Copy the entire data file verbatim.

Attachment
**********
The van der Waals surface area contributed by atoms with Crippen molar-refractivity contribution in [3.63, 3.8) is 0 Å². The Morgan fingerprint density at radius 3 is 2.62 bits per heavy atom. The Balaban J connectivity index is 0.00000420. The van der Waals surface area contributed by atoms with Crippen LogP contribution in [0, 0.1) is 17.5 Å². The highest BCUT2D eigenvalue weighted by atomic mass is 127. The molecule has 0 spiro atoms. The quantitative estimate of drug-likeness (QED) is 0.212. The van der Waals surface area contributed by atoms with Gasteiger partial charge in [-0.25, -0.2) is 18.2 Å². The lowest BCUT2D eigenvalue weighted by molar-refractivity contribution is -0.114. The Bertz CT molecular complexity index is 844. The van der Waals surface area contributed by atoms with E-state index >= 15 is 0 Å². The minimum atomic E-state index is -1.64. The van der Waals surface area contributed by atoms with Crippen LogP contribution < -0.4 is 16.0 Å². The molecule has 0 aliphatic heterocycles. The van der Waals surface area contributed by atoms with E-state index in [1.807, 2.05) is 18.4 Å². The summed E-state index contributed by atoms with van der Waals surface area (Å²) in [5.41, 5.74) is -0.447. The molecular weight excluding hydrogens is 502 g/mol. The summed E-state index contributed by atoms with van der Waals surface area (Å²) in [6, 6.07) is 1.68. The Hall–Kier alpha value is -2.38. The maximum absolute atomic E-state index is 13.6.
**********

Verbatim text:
The van der Waals surface area contributed by atoms with Crippen molar-refractivity contribution in [3.63, 3.8) is 0 Å². The Morgan fingerprint density at radius 3 is 2.62 bits per heavy atom. The Balaban J connectivity index is 0.00000420. The van der Waals surface area contributed by atoms with Crippen LogP contribution in [0, 0.1) is 17.5 Å². The highest BCUT2D eigenvalue weighted by atomic mass is 127. The molecule has 0 spiro atoms. The quantitative estimate of drug-likeness (QED) is 0.212. The van der Waals surface area contributed by atoms with Gasteiger partial charge in [-0.25, -0.2) is 18.2 Å². The lowest BCUT2D eigenvalue weighted by molar-refractivity contribution is -0.114. The Bertz CT molecular complexity index is 844. The van der Waals surface area contributed by atoms with E-state index >= 15 is 0 Å². The minimum atomic E-state index is -1.64. The van der Waals surface area contributed by atoms with Crippen LogP contribution < -0.4 is 16.0 Å². The molecule has 0 aliphatic heterocycles. The van der Waals surface area contributed by atoms with E-state index in [1.807, 2.05) is 18.4 Å². The summed E-state index contributed by atoms with van der Waals surface area (Å²) in [5.41, 5.74) is -0.447. The molecular weight excluding hydrogens is 502 g/mol. The summed E-state index contributed by atoms with van der Waals surface area (Å²) in [6, 6.07) is 1.68. The Hall–Kier alpha value is -2.38. The maximum absolute atomic E-state index is 13.6.